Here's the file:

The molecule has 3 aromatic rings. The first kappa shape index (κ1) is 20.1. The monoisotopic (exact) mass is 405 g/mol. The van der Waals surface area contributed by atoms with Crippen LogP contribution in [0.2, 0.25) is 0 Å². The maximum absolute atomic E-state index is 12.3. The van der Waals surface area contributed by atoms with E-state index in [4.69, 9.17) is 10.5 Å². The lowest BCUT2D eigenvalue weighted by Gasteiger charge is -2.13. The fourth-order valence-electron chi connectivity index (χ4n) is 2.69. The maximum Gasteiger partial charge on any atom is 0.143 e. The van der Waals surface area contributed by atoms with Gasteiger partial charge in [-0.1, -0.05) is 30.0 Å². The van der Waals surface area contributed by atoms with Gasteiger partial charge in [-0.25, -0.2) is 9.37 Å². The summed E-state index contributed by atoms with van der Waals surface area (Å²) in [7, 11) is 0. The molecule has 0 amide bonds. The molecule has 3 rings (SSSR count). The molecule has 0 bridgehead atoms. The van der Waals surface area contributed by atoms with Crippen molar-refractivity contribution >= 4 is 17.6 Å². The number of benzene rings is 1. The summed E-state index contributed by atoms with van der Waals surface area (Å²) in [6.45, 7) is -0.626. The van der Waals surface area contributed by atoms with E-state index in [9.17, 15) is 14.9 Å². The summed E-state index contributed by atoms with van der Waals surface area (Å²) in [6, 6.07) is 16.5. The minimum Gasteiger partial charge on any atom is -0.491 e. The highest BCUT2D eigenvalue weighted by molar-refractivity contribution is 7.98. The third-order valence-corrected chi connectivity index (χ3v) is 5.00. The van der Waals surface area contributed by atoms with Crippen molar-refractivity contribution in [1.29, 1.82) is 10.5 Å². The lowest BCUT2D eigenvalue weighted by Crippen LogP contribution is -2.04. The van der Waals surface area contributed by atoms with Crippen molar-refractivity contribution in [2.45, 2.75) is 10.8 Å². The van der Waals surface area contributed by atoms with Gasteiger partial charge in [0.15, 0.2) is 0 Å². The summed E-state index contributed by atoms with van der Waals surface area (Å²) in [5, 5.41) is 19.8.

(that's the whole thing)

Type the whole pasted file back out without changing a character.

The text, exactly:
The molecule has 3 aromatic rings. The first kappa shape index (κ1) is 20.1. The monoisotopic (exact) mass is 405 g/mol. The van der Waals surface area contributed by atoms with Crippen LogP contribution in [0.2, 0.25) is 0 Å². The maximum absolute atomic E-state index is 12.3. The van der Waals surface area contributed by atoms with E-state index in [4.69, 9.17) is 10.5 Å². The lowest BCUT2D eigenvalue weighted by Gasteiger charge is -2.13. The fourth-order valence-electron chi connectivity index (χ4n) is 2.69. The maximum Gasteiger partial charge on any atom is 0.143 e. The van der Waals surface area contributed by atoms with Gasteiger partial charge in [-0.1, -0.05) is 30.0 Å². The van der Waals surface area contributed by atoms with Gasteiger partial charge in [-0.25, -0.2) is 9.37 Å². The summed E-state index contributed by atoms with van der Waals surface area (Å²) in [7, 11) is 0. The molecule has 0 amide bonds. The molecule has 3 rings (SSSR count). The molecule has 0 bridgehead atoms. The van der Waals surface area contributed by atoms with Crippen molar-refractivity contribution >= 4 is 17.6 Å². The number of benzene rings is 1. The summed E-state index contributed by atoms with van der Waals surface area (Å²) in [6.45, 7) is -0.626. The van der Waals surface area contributed by atoms with E-state index in [9.17, 15) is 14.9 Å². The summed E-state index contributed by atoms with van der Waals surface area (Å²) in [6, 6.07) is 16.5. The minimum Gasteiger partial charge on any atom is -0.491 e. The highest BCUT2D eigenvalue weighted by molar-refractivity contribution is 7.98. The third-order valence-corrected chi connectivity index (χ3v) is 5.00. The van der Waals surface area contributed by atoms with Crippen molar-refractivity contribution in [1.29, 1.82) is 10.5 Å². The lowest BCUT2D eigenvalue weighted by Crippen LogP contribution is -2.04. The van der Waals surface area contributed by atoms with Crippen molar-refractivity contribution in [2.45, 2.75) is 10.8 Å². The van der Waals surface area contributed by atoms with Gasteiger partial charge in [0.15, 0.2) is 0 Å². The summed E-state index contributed by atoms with van der Waals surface area (Å²) in [5, 5.41) is 19.8.